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Nov 12, 2003 05:17 PM

Cheese Ripening

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Forgive my ignorance but how does one tell when a cheese is "ripe"? I assume that different cheeses ripen at different times and there is much to this scientific process. But, can I tell from looking at it at the gourmet/grocery store? What should I be looking for? I am a huge lover of all things dairy and I am trying to expand my cheese palate. I have heard that once a cheese is cut, the ripening process stops. I suspect that in many nonspecialty grocery stores, the person,ahem,cutting the cheese does not know or care whether it is ready. While I search for a trustworthy cheesemonger, is there any information that chowhounds can arm me with to assure I get the best product? Thanks.

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  1. Correct. Once a block or wheel of cheese is cut, it stops aging. Most neighborhood supermarkets and even some specialty stores cut all or most of their cheeses without testing for ripeness. Good cheesemongers use special tools and keep good records to ensure they don't cut their cheeses too early.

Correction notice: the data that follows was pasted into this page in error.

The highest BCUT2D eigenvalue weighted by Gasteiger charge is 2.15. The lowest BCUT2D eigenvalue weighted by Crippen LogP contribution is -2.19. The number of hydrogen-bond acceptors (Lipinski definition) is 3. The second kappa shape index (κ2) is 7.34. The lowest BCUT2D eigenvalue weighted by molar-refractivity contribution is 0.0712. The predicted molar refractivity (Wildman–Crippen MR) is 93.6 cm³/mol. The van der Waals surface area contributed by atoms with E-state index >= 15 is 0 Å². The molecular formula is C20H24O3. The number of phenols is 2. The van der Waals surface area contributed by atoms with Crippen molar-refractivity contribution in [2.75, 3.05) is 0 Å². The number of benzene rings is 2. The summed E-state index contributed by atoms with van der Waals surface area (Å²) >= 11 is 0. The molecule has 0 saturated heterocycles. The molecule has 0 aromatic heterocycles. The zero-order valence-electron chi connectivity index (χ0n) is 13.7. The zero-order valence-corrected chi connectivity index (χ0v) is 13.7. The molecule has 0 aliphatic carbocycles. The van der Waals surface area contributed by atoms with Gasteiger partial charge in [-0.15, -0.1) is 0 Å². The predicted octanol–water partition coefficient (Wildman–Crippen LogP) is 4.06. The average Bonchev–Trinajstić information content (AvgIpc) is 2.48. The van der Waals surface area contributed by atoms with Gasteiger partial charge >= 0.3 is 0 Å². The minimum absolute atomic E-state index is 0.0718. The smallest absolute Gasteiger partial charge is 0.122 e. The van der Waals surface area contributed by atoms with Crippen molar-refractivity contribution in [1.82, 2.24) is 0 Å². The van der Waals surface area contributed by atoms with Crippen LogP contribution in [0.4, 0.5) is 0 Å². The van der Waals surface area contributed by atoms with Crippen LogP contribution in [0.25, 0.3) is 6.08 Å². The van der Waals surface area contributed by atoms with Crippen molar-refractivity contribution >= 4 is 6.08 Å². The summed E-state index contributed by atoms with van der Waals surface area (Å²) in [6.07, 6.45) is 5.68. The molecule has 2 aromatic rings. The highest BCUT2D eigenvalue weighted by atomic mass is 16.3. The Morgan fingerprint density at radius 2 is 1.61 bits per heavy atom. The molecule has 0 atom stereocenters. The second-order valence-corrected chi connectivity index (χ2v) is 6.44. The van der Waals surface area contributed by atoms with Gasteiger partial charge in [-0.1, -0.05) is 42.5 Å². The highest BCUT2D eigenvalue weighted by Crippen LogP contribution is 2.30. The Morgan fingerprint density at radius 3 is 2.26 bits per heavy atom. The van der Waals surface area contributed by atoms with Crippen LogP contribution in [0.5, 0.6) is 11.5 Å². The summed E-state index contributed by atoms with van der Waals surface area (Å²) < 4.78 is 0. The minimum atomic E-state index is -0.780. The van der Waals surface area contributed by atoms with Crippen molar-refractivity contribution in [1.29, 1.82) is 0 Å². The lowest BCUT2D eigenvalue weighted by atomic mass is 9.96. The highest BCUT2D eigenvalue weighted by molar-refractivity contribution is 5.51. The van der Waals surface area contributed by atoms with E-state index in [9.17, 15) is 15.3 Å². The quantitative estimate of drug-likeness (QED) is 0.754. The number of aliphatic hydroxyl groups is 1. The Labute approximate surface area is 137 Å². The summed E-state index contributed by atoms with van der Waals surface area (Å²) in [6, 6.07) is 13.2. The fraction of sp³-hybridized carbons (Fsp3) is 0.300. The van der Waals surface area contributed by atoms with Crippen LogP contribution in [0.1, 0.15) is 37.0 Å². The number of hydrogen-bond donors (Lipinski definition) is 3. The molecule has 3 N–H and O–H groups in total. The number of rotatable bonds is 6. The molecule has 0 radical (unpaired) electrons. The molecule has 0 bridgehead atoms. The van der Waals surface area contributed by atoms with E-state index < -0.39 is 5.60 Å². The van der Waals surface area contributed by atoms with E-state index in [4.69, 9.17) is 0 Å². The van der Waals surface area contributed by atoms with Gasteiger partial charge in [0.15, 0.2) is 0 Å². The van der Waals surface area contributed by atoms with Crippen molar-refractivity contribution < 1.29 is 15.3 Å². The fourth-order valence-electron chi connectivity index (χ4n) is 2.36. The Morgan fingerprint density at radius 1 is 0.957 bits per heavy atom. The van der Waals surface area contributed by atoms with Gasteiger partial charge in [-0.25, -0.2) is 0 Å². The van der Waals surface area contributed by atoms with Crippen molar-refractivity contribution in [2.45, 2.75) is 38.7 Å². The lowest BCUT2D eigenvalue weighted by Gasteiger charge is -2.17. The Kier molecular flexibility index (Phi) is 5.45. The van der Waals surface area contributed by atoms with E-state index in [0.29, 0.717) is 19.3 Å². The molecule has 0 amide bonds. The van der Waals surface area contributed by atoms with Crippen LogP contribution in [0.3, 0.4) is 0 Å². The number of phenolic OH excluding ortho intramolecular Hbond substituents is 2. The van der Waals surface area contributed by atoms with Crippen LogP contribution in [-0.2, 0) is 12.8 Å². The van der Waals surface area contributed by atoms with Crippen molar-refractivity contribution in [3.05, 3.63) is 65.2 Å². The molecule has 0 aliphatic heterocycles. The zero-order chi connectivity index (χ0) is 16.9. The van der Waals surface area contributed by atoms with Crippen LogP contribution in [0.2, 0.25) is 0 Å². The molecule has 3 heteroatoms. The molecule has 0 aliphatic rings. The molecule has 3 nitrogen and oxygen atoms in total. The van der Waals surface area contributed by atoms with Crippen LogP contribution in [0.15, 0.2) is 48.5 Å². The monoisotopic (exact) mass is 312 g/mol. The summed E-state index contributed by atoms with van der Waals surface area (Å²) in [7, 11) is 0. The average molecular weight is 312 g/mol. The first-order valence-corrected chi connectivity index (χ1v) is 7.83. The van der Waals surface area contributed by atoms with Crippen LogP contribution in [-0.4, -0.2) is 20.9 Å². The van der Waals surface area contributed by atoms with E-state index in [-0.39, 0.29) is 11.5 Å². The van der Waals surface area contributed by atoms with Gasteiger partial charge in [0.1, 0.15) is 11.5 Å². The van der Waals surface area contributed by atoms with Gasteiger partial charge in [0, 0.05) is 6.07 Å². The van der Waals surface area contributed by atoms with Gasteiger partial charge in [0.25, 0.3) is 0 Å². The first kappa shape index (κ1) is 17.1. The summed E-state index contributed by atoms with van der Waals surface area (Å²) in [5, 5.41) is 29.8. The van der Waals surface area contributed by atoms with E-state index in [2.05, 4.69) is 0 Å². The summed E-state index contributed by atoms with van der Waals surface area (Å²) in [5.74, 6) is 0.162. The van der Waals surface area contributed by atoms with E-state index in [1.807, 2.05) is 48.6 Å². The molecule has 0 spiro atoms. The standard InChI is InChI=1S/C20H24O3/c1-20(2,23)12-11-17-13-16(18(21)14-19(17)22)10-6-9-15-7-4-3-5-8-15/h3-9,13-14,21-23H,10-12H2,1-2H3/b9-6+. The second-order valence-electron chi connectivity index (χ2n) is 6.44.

Generally, hard cheeses like cheddar and parmesan get harder and darker as they age. Ripeness is determined by personal taste. If you like your cheese extra sharp, look for something aged over two years. A mild cheddar will be considered ripe after 3-6 months aging. Sharp cheddar is ripe after 1 year.

    Soft cheeses like Camembert and Taleggio become runny and develop a strong smell as they ripen. This type of cheese should be left out at room temperature for about 30 minutes before serving.

    2 Replies
    1. re: KP

      Thanks so much for the info. Another question. How ripe is too ripe? A week ago I bought some gorgonzola at a high end specialty grocery. Now I love stinky cheese but this had a strong ammonia taste that was really unpleasant. What happened to this cheese? (Please note that I have eaten gorgonzola many, many times so I know what it is supposed to taste like) Thanks

      1. re: Aunt Bea

        An ammonia taste or smell means the cheese has gone bad. I guess you could say that this characteristic of soft cheeses is both a good thing and a bad thing. On the one hand, it makes it easy to tell when they are too ripe, but it's also bad because they actually have the ability to go bad.

        Hard cheeses never really reach a state of becoming overripe, they just keep getting sharper and more crumbly with age. It's not rare to find cheddars or reggianos aged four years or more.